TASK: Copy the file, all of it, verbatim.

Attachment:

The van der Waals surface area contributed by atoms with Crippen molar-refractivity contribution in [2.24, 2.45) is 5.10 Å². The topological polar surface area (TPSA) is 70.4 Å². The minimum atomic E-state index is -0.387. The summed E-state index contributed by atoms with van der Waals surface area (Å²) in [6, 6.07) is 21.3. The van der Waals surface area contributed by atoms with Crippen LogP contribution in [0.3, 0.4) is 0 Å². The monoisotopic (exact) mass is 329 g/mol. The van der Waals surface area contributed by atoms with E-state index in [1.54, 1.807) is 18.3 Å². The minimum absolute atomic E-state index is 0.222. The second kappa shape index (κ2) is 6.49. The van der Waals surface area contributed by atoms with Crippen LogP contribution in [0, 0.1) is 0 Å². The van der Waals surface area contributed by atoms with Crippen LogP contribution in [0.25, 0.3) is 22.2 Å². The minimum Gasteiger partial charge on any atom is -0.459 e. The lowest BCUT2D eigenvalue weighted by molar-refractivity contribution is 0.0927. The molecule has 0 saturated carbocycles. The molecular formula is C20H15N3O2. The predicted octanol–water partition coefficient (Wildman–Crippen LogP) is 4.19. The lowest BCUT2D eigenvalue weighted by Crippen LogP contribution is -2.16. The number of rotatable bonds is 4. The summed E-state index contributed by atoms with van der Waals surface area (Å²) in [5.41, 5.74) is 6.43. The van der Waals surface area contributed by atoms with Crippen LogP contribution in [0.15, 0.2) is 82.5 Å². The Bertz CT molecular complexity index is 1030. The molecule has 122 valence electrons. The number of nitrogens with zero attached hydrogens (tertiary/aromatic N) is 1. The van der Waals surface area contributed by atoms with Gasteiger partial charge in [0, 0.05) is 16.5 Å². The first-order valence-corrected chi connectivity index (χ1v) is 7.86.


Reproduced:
The van der Waals surface area contributed by atoms with Crippen molar-refractivity contribution in [2.24, 2.45) is 5.10 Å². The topological polar surface area (TPSA) is 70.4 Å². The minimum atomic E-state index is -0.387. The summed E-state index contributed by atoms with van der Waals surface area (Å²) in [6, 6.07) is 21.3. The van der Waals surface area contributed by atoms with Crippen LogP contribution in [0.3, 0.4) is 0 Å². The monoisotopic (exact) mass is 329 g/mol. The van der Waals surface area contributed by atoms with E-state index in [1.54, 1.807) is 18.3 Å². The minimum absolute atomic E-state index is 0.222. The second kappa shape index (κ2) is 6.49. The van der Waals surface area contributed by atoms with Crippen LogP contribution in [0, 0.1) is 0 Å². The van der Waals surface area contributed by atoms with Crippen LogP contribution in [0.25, 0.3) is 22.2 Å². The minimum Gasteiger partial charge on any atom is -0.459 e. The lowest BCUT2D eigenvalue weighted by molar-refractivity contribution is 0.0927. The molecule has 0 saturated carbocycles. The molecular formula is C20H15N3O2. The predicted octanol–water partition coefficient (Wildman–Crippen LogP) is 4.19. The lowest BCUT2D eigenvalue weighted by Crippen LogP contribution is -2.16. The number of rotatable bonds is 4. The summed E-state index contributed by atoms with van der Waals surface area (Å²) in [5.41, 5.74) is 6.43. The van der Waals surface area contributed by atoms with Crippen LogP contribution in [0.15, 0.2) is 82.5 Å². The Bertz CT molecular complexity index is 1030. The molecule has 122 valence electrons. The number of nitrogens with zero attached hydrogens (tertiary/aromatic N) is 1. The van der Waals surface area contributed by atoms with Gasteiger partial charge in [0, 0.05) is 16.5 Å². The first-order valence-corrected chi connectivity index (χ1v) is 7.86.